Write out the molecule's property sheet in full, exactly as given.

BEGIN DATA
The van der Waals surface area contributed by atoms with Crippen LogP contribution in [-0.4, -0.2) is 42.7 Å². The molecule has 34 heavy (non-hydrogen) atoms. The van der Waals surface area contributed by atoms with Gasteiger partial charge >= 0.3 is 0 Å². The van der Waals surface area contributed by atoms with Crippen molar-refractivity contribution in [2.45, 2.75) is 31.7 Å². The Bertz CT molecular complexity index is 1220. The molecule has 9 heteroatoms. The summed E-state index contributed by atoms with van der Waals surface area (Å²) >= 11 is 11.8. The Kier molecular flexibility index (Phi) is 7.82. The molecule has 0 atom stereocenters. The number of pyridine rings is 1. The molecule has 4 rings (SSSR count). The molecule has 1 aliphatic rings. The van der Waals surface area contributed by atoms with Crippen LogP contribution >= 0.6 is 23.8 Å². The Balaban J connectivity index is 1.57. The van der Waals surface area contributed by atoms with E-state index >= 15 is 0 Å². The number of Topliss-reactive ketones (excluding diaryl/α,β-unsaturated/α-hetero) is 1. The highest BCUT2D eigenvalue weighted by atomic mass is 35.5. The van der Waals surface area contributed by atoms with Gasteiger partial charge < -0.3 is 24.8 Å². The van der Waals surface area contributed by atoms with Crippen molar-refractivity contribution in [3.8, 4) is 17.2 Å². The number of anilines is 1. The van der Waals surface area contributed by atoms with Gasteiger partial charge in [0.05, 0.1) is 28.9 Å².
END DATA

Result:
The van der Waals surface area contributed by atoms with Crippen LogP contribution in [-0.4, -0.2) is 42.7 Å². The molecule has 34 heavy (non-hydrogen) atoms. The van der Waals surface area contributed by atoms with Gasteiger partial charge >= 0.3 is 0 Å². The van der Waals surface area contributed by atoms with Crippen molar-refractivity contribution in [2.45, 2.75) is 31.7 Å². The Bertz CT molecular complexity index is 1220. The molecule has 9 heteroatoms. The summed E-state index contributed by atoms with van der Waals surface area (Å²) >= 11 is 11.8. The Kier molecular flexibility index (Phi) is 7.82. The molecule has 0 atom stereocenters. The number of pyridine rings is 1. The molecule has 4 rings (SSSR count). The molecule has 1 aliphatic rings. The van der Waals surface area contributed by atoms with Crippen LogP contribution >= 0.6 is 23.8 Å². The Balaban J connectivity index is 1.57. The van der Waals surface area contributed by atoms with E-state index >= 15 is 0 Å². The number of Topliss-reactive ketones (excluding diaryl/α,β-unsaturated/α-hetero) is 1. The highest BCUT2D eigenvalue weighted by atomic mass is 35.5. The van der Waals surface area contributed by atoms with Gasteiger partial charge < -0.3 is 24.8 Å². The van der Waals surface area contributed by atoms with Crippen molar-refractivity contribution in [3.8, 4) is 17.2 Å². The number of anilines is 1. The van der Waals surface area contributed by atoms with Gasteiger partial charge in [0.05, 0.1) is 28.9 Å².